In a very short time Oknyansky had mastered 3D printing technology, producing prototypes and finished products of his design entirely with digital fabrication technology. When he decided to design a line of shoes using plywood, he taught himself how to use a CNC machine and then built a jig so that his 3-axis machine could perform the functions of a 5-axis machine.
“If I could figure out how something was made, than what was keeping me from getting it done?” Oknyansky said. “It sounds silly and obvious, but when you realize that you’re one Youtube video away from learning how rotational molding works, you perk up a little bit. You realize that there’s opportunity on deck.”
But the shoes themselves are only one half of Shoes By Bryan. For Oknyansky, becoming an entrepreneur was no different from becoming a shoe designer – he simply had a different set of skills to master before he could turn his design prototypes into a full-fledged brand.
Shoes by Bryan on diplay as the crowd awaits Bryan Oknyansky's presentation
Money, influence, and publicity (or lack thereof) are all common entrepreneurial hurdles. All it took for Oknyansky to clear them was a sense of confidence and a whole lot of networking. He began talking to and meeting everyone from fashion designers and magazine publishers to digital fabrication technology companies and materials suppliers until he had not only built a name for himself, but for his designs as well.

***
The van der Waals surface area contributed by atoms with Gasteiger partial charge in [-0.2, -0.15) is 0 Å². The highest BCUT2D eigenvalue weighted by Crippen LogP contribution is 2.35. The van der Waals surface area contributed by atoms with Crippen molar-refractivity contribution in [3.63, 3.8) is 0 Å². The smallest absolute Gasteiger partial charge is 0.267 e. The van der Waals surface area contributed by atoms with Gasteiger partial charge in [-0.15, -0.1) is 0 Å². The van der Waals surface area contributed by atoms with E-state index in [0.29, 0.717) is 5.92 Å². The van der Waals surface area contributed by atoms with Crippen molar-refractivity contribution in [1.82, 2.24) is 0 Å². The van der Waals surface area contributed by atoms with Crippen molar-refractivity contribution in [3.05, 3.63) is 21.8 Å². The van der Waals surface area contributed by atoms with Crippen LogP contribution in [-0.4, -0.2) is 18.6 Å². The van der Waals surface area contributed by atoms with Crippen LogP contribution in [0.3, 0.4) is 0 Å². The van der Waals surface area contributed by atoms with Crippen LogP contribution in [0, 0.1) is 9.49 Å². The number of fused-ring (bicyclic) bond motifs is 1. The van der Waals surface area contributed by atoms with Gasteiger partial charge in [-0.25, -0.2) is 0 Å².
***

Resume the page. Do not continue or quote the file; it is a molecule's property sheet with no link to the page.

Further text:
“Success is not dependent on knowing everything,” Oknyansky said. “I liken being a design entrepreneur to the physics of running a race. You need gear and you need muscles.”
Which is really just another way of saying that collaboration is an entrepreneur’s best friend. Clothing designers who were interested in Bryan’s designs were more than happy to give him exposure in exchange for lending his shoes out for use in fashion shows and advertisements. Tech companies were more than happy to give him materials and his own 3D printer in exchange for the exposure he would bring to their products. Presenting himself and his goals with confidence allowed Bryan to forge the collaborative partnerships that enabled him to build his business into a self-sustaining entity.
“That’s the beauty of networking and getting yourself out there,” Oknyansky said. “You have these chance encounters with people and one day you meet someone interesting. If you have something interesting to say, then they remember you and you remember them. I can make a link between what I want to achieve and why you should take me seriously. And the reason why you should take me seriously is because I’m someone who has a strong ethos and vision, which I’ve found is a very critical thing in order to keep yourself on track and stay true to what you’re trying to accomplish.”
Bryan Oknyansky interacts with KCAD students
Is Bryan Oknyansky exceptional? Absolutely. Is he an anomaly? Absolutely not. The difference between Bryan and someone who spends their days bemoaning what could have been all comes down to perception. When we doubt possibility, when we accept that our identity, our skills, and our abilities are fixed and our dreams are only dreams, then we have already resigned ourselves to a life of self-imposed boundaries.
But when we realize that we have something amazing to offer, that we are capable of endless permutations and constant innovation, we see that all it takes to deny any boundary is a firm step forward.
To learn more about Bryan Oknyansky and his company, Shoes By Bryan, visit www.shoesbybryan.com